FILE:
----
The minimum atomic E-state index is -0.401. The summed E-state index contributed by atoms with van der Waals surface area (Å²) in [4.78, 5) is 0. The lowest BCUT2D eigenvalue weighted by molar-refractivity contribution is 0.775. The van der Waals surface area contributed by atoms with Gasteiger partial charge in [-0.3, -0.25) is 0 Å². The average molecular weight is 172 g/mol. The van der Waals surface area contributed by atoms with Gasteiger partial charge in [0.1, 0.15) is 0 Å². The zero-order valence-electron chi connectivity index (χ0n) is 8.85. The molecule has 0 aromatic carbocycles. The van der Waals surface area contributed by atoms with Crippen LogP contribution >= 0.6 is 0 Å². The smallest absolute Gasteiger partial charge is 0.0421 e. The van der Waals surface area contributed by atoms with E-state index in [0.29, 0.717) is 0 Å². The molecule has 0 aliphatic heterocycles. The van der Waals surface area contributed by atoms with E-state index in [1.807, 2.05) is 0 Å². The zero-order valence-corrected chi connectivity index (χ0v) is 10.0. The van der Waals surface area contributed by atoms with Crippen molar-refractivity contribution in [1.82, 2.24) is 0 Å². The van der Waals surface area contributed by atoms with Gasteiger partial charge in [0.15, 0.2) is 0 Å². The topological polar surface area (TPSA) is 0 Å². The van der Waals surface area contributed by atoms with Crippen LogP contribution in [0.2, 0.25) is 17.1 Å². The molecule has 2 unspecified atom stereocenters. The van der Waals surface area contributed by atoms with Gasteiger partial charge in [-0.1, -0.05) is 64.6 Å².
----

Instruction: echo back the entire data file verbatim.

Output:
The minimum atomic E-state index is -0.401. The summed E-state index contributed by atoms with van der Waals surface area (Å²) in [4.78, 5) is 0. The lowest BCUT2D eigenvalue weighted by molar-refractivity contribution is 0.775. The van der Waals surface area contributed by atoms with Gasteiger partial charge in [-0.3, -0.25) is 0 Å². The average molecular weight is 172 g/mol. The van der Waals surface area contributed by atoms with Gasteiger partial charge in [0.1, 0.15) is 0 Å². The zero-order valence-electron chi connectivity index (χ0n) is 8.85. The molecule has 0 aromatic carbocycles. The van der Waals surface area contributed by atoms with Crippen LogP contribution >= 0.6 is 0 Å². The smallest absolute Gasteiger partial charge is 0.0421 e. The van der Waals surface area contributed by atoms with E-state index in [0.29, 0.717) is 0 Å². The molecule has 0 aliphatic heterocycles. The van der Waals surface area contributed by atoms with E-state index in [1.807, 2.05) is 0 Å². The zero-order valence-corrected chi connectivity index (χ0v) is 10.0. The van der Waals surface area contributed by atoms with Crippen molar-refractivity contribution in [1.82, 2.24) is 0 Å². The van der Waals surface area contributed by atoms with Gasteiger partial charge in [0.15, 0.2) is 0 Å². The topological polar surface area (TPSA) is 0 Å². The van der Waals surface area contributed by atoms with Crippen LogP contribution in [0.2, 0.25) is 17.1 Å². The molecule has 2 unspecified atom stereocenters. The van der Waals surface area contributed by atoms with Gasteiger partial charge in [-0.1, -0.05) is 64.6 Å².